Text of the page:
Kenya admits terror attack risks as Britain warns nationals
Kenya admitted today the threat from Al-Qaeda-linked Shebab insurgents from neighbouring Somalia was not "totally neutralised," as Britain warned its nationals of a heightened risk of attack.world Updated: Jan 07, 2012 22:38 IST
Kenya admitted on Saturday the threat from Al-Qaeda-linked Shebab insurgents from neighbouring Somalia was not "totally neutralised," as Britain warned its nationals of a heightened risk of attack.
The British Foreign Office said it believed there was a heightened threat of "terrorist attacks" in the Kenyan capital and that attacks "may be in the final stages of planning."
Kenyan police spokesman Eric Kiraithe admitted that despite a boost in security the threat remained, urging shopping malls to remain vigilant and to "do more" to prevent attacks.
"We don't believe that Al-Shebab activities are totally neutralised," Kiraithe told reporters on Saturday, but added that police had thwarted several recent attacks.
"We are denying those with wicked plans to operate freely," Kiraithe said.
Nairobi sent troops into Somalia to battle Shebab rebels in October after several attacks, including the kidnapping of a French woman and a British tourist -- and the killing of her husband -- damaged its key tourism industry.
The Shebab, who deny involvement in the coastal attacks, in turn vowed to attack Kenya.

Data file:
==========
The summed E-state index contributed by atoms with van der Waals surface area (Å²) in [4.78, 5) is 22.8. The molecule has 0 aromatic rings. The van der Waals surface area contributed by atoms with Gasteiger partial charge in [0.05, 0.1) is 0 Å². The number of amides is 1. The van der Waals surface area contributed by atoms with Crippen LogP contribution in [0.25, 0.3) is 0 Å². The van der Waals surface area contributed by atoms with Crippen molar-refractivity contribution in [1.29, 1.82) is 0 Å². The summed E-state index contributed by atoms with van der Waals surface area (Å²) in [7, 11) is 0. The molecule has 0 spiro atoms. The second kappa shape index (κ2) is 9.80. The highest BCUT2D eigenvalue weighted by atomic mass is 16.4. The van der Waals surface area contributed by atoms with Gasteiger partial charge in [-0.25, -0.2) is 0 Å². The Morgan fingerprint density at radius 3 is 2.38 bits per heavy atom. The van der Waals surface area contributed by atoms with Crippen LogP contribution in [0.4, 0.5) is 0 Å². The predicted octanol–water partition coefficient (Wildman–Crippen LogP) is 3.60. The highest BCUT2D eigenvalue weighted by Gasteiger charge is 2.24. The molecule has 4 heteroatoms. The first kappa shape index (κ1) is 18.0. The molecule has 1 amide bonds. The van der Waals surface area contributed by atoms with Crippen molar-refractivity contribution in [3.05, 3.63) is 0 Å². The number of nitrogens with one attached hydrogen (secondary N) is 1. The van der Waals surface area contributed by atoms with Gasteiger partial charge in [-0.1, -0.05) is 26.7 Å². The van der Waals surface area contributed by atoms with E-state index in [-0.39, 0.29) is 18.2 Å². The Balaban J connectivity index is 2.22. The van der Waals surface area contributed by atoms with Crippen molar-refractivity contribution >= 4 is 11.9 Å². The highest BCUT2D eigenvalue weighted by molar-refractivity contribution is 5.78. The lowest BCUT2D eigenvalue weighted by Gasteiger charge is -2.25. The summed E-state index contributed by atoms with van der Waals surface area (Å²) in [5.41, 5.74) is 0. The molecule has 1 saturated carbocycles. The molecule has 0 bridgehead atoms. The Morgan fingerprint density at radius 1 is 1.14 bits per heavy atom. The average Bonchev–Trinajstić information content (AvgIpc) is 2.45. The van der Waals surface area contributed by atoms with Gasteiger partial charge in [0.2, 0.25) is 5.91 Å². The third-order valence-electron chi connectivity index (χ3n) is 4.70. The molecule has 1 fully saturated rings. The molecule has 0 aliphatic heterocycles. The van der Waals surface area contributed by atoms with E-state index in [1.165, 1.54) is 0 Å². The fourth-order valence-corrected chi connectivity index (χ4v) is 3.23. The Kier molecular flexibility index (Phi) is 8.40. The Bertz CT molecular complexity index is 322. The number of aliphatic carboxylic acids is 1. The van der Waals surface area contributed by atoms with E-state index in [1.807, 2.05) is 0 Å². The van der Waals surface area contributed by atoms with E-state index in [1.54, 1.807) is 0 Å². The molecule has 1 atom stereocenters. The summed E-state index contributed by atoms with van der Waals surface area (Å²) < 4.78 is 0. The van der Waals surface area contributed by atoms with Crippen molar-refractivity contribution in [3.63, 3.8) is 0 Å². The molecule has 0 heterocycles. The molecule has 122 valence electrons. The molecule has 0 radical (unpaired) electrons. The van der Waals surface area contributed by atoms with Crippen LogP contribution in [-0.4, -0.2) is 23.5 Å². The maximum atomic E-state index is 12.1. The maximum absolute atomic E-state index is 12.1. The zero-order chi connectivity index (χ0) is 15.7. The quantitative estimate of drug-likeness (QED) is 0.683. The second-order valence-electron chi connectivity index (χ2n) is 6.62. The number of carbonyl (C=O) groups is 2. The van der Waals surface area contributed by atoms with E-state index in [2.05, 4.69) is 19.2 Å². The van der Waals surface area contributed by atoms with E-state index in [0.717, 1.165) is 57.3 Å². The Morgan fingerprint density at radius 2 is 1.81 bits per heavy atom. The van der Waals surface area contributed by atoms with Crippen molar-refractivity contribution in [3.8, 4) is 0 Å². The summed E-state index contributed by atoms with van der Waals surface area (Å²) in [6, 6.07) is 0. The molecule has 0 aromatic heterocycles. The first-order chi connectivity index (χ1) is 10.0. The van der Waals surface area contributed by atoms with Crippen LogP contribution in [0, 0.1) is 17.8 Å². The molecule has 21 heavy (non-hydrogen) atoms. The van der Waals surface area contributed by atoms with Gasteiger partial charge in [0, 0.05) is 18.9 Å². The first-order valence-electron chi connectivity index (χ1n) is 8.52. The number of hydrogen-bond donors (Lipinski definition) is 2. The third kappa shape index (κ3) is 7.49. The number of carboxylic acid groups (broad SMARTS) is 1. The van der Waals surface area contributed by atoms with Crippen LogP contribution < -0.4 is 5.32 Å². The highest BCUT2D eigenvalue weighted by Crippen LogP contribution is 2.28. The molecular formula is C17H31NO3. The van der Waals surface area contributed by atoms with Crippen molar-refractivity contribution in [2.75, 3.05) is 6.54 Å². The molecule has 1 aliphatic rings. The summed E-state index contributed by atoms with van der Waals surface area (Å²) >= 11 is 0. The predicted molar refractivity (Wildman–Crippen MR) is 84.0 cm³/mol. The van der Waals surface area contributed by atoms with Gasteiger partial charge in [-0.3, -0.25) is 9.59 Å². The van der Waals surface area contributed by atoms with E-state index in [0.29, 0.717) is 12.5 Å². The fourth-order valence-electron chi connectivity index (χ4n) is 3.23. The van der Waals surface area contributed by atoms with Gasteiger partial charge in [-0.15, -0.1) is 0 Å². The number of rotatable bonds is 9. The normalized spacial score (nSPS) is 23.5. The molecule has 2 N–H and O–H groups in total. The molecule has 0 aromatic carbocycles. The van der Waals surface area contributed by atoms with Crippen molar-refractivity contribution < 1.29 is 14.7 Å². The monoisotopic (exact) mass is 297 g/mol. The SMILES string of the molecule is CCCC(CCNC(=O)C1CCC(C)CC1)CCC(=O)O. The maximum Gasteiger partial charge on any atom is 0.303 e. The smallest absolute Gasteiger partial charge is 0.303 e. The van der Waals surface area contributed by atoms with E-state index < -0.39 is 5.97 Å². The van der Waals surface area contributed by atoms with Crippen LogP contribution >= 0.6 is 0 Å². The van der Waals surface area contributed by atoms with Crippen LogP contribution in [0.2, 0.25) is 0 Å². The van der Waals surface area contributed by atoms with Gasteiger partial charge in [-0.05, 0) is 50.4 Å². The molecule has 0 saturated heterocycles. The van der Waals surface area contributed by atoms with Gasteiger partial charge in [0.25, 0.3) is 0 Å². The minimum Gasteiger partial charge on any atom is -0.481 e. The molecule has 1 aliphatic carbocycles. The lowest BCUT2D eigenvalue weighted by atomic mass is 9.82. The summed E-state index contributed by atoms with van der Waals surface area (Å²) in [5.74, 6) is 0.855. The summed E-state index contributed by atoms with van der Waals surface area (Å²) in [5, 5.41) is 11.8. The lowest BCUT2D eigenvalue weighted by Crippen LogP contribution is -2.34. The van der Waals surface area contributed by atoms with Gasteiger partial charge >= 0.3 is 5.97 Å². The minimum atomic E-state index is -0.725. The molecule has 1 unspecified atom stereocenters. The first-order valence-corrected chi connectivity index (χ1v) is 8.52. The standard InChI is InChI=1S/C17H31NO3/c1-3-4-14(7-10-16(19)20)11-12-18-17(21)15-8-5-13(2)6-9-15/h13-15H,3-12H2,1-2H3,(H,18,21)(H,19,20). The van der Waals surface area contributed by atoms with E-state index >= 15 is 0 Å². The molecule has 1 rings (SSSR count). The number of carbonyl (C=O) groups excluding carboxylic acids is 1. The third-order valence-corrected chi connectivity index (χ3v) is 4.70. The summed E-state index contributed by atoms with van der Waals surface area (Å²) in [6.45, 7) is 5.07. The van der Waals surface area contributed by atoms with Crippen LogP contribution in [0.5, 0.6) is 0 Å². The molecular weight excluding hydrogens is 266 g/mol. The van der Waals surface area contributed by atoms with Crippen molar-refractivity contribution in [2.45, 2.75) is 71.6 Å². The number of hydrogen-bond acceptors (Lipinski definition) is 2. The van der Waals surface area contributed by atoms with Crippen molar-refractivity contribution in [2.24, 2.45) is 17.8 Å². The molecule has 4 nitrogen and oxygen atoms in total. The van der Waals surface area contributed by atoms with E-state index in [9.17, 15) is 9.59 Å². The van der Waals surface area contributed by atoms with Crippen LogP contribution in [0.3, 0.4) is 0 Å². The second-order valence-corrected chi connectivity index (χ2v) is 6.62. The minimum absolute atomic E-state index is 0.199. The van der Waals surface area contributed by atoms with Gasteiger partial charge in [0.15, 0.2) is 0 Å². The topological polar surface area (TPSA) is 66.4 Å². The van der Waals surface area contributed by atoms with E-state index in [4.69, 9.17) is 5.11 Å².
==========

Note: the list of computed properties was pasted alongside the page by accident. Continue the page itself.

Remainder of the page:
"The Kenyan authorities have alerted the public to a heightened threat from terrorist attacks in Nairobi. We believe that terrorists may be in the final stages of planning attacks," Britain's statement said.
The Foreign Office did not identify any group but said attacks could be "indiscriminate" and target "Kenyan institutions as well as places where expatriates and foreign travellers gather, such as hotels, shopping centres and beaches".
"We strongly advise British nationals to exercise extra vigilance and caution in public places and at public events," the statement added.
Several people have been killed in northeast regions bordering Somalia since troops launched a cross-border campaign against the Shebab, including grenades thrown into bars and a church, and several homemade explosive devices and landmines set off.
However, Nairobi has been calm since a double hand grenade attack on a bar and a bus stop in October, a crime which a Kenyan national admitted to and was jailed for life.
Kenyan police last month also issued an arrest warrant for a believed British national, Natalie Faye Webb, for alleged links to terrorist groups.
Police have issued another arrest warrant for Habib Saleh Ghani -- also known as Abu Usama Al-Pakistani -- who is believed to hold both a Kenyan and British passport, and is suspected of links to terrorism.